Both Ford and Ferrari knew that they were at a weight disadvantage with the much lighter (by 600 pounds) Chaparrals and if they expected to come in first overall at Sebring the “Dark Horse” Chaparrals had to fail. In 1964 the Ford program to beat Ferrari was run out of England. However their attempt to develop a prototype car that would be a Ferrari beater was a miserable failure. At the end of that year Henry Ford II turned over the GT program to Carroll Shelby who had shown great success in 1964 with his Cobra cars. Shelby had five Cobras finish in the top ten at Sebring that year. Ford believed that Shelby knew how to win.
Right out of the starting gate in 1965 a Ford powered Shelby GT40 came in first at the 2000-kilometer Daytona Continental. This was remarkable since the Shelby American organization had only two months to prepare for Daytona after Ford dumped the GT program in their lap.
1965 Sebring 12-Hour Grand Prix of Endurance – Pre-race Photos
In 1965 the Sebring 12-Hour Race was the only sports car race in America contributing points to the FIA world manufacturer’s title which was perennially won by Ferrari. Ford was determined to win that much coveted title and dethrone Ferrari. This determination was a direct result of Ford’s failure to buy Ferrari from Enzo Ferrari two years earlier when negotiations collapsed at a very late date and after much money was spent by Ford.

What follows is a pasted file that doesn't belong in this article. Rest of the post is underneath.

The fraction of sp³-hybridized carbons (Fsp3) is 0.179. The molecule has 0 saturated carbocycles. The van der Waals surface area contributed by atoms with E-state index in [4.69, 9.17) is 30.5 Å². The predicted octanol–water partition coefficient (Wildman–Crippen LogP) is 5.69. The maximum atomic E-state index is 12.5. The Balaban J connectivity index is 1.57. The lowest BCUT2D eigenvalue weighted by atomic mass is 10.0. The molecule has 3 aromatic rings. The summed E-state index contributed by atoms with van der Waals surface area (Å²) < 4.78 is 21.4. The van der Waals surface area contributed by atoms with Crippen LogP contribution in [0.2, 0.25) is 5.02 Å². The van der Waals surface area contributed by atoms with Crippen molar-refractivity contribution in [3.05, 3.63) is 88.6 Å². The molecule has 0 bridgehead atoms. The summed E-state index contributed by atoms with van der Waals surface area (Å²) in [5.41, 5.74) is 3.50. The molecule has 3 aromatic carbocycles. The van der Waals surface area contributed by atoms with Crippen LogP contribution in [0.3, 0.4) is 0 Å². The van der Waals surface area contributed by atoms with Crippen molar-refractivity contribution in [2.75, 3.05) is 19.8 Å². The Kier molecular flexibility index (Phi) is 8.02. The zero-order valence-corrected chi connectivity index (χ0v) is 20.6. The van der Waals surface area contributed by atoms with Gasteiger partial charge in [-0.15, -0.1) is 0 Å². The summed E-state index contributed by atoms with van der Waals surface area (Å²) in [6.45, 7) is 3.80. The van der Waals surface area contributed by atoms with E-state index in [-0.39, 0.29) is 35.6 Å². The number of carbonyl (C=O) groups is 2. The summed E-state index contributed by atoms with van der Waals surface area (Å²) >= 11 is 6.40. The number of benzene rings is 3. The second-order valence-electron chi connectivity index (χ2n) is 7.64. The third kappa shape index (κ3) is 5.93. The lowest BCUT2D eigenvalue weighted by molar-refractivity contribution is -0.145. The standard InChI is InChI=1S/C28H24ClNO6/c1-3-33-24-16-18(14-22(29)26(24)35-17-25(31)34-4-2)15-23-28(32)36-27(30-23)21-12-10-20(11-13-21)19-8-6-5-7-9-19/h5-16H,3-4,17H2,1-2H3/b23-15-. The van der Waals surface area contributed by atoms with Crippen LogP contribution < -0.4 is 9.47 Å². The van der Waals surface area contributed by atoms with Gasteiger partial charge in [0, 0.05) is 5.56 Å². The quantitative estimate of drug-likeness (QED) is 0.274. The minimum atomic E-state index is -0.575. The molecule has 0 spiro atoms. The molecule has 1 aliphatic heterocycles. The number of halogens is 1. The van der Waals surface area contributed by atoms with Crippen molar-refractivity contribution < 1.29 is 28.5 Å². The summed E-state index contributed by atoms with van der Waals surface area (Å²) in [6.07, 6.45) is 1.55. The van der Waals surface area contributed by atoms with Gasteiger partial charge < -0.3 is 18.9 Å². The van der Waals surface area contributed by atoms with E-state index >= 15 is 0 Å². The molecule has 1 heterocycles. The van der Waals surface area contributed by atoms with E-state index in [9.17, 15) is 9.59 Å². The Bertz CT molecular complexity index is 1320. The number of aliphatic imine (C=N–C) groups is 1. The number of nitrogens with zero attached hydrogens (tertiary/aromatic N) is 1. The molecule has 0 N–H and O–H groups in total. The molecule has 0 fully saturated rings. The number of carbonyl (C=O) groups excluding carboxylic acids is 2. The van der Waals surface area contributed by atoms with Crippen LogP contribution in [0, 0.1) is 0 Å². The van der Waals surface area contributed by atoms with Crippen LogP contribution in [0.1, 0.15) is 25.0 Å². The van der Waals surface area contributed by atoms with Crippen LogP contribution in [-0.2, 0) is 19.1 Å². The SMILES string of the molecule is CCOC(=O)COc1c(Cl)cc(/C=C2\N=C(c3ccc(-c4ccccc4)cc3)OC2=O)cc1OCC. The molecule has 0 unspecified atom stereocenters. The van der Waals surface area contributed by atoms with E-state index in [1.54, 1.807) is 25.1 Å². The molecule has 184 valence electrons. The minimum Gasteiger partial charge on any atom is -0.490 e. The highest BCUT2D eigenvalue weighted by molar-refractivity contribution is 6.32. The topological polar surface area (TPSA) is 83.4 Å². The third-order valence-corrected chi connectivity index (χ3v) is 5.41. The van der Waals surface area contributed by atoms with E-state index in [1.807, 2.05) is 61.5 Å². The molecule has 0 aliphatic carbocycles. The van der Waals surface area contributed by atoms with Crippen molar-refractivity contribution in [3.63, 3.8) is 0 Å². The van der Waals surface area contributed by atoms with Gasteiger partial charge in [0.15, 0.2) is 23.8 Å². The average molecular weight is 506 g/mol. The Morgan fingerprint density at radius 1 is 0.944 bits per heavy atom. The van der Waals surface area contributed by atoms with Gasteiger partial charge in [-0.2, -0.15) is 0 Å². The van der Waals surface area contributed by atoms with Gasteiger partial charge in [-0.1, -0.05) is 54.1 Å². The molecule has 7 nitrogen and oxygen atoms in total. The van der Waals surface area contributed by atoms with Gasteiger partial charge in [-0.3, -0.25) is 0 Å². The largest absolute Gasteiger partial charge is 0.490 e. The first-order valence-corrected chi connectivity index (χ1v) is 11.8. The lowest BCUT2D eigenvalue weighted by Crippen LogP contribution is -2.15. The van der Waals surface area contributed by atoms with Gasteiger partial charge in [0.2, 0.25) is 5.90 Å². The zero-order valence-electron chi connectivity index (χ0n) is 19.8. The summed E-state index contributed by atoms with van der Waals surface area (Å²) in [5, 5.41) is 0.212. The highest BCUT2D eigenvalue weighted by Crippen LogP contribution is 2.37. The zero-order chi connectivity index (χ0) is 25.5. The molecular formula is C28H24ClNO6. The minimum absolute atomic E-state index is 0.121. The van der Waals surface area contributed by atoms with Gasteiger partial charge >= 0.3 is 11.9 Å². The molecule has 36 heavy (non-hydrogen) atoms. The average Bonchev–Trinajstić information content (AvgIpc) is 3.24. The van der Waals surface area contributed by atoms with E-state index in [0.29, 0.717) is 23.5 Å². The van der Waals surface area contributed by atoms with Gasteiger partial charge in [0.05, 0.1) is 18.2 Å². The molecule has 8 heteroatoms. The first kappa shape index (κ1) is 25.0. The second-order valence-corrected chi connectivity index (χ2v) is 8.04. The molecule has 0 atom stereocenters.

Henry Ford II then embarked on a multimillion dollar program to build a car that could beat Ferrari on its own turf. This much written about battle is today referred to as The Ford – Ferrari Wars and in this war, Ford was determined to win at Sebring.
At the 12-hour event in Florida Shelby had no less than six cars entered and they hoped to repeat the success they had at Daytona a month earlier. At Sebring their stable of cars included two Ford GT40’s and four of the six (Pete Brock designed) Cobra Daytona Coupes in existence at that time. In addition there were 12 drivers, more than 20 pit crew and mechanics plus a cadre of specialists whose sole job was to assist anyone else in the race who was driving a Ford or Cobra product. Ford wanted this win and they were willing to dig deep to pay for it.
The Cobra Daytona Coupes were in the all important Grand Touring Class and this group was the only one eligible for points in the pursuit of the world manufacturer crown. The GT’s were in the prototype class and not eligible for points. However, if they came in first overall they would receive the lion’s share of publicity and some prize money. The total prize purse for Sebring was a modest $40,000 and when the race finally ended the overall winning drivers walked away with the princely sum of $2,000. Obviously the folks back then were not in this game for the prize money.